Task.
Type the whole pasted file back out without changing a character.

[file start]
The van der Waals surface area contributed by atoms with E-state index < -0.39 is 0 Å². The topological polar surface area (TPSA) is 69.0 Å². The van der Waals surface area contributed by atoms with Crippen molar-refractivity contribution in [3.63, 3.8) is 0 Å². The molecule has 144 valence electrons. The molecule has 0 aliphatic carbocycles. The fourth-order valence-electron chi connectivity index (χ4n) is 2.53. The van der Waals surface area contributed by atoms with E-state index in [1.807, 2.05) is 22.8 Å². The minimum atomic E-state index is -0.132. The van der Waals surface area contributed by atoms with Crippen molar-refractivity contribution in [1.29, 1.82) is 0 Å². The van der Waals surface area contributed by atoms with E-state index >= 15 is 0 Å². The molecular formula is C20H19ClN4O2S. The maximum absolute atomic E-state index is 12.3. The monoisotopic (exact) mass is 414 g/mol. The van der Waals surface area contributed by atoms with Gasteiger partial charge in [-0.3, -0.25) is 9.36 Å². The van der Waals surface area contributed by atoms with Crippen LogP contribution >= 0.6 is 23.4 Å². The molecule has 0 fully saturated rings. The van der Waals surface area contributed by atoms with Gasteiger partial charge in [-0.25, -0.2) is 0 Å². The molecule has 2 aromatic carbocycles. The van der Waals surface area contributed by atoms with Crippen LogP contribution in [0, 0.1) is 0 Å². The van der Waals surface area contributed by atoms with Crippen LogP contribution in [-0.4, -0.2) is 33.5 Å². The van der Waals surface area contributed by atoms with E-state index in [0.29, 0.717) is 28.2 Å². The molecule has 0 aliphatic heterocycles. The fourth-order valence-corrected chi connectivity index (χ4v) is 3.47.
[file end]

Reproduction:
The van der Waals surface area contributed by atoms with E-state index < -0.39 is 0 Å². The topological polar surface area (TPSA) is 69.0 Å². The van der Waals surface area contributed by atoms with Crippen molar-refractivity contribution in [3.63, 3.8) is 0 Å². The molecule has 144 valence electrons. The molecule has 0 aliphatic carbocycles. The fourth-order valence-electron chi connectivity index (χ4n) is 2.53. The van der Waals surface area contributed by atoms with E-state index in [1.807, 2.05) is 22.8 Å². The minimum atomic E-state index is -0.132. The van der Waals surface area contributed by atoms with Crippen molar-refractivity contribution in [1.29, 1.82) is 0 Å². The van der Waals surface area contributed by atoms with E-state index >= 15 is 0 Å². The molecular formula is C20H19ClN4O2S. The maximum absolute atomic E-state index is 12.3. The monoisotopic (exact) mass is 414 g/mol. The van der Waals surface area contributed by atoms with Gasteiger partial charge in [-0.3, -0.25) is 9.36 Å². The van der Waals surface area contributed by atoms with Crippen LogP contribution >= 0.6 is 23.4 Å². The molecule has 0 fully saturated rings. The van der Waals surface area contributed by atoms with Gasteiger partial charge in [-0.25, -0.2) is 0 Å². The molecule has 2 aromatic carbocycles. The van der Waals surface area contributed by atoms with Crippen LogP contribution in [0, 0.1) is 0 Å². The van der Waals surface area contributed by atoms with Crippen LogP contribution in [-0.4, -0.2) is 33.5 Å². The van der Waals surface area contributed by atoms with E-state index in [0.29, 0.717) is 28.2 Å². The molecule has 0 aliphatic heterocycles. The fourth-order valence-corrected chi connectivity index (χ4v) is 3.47.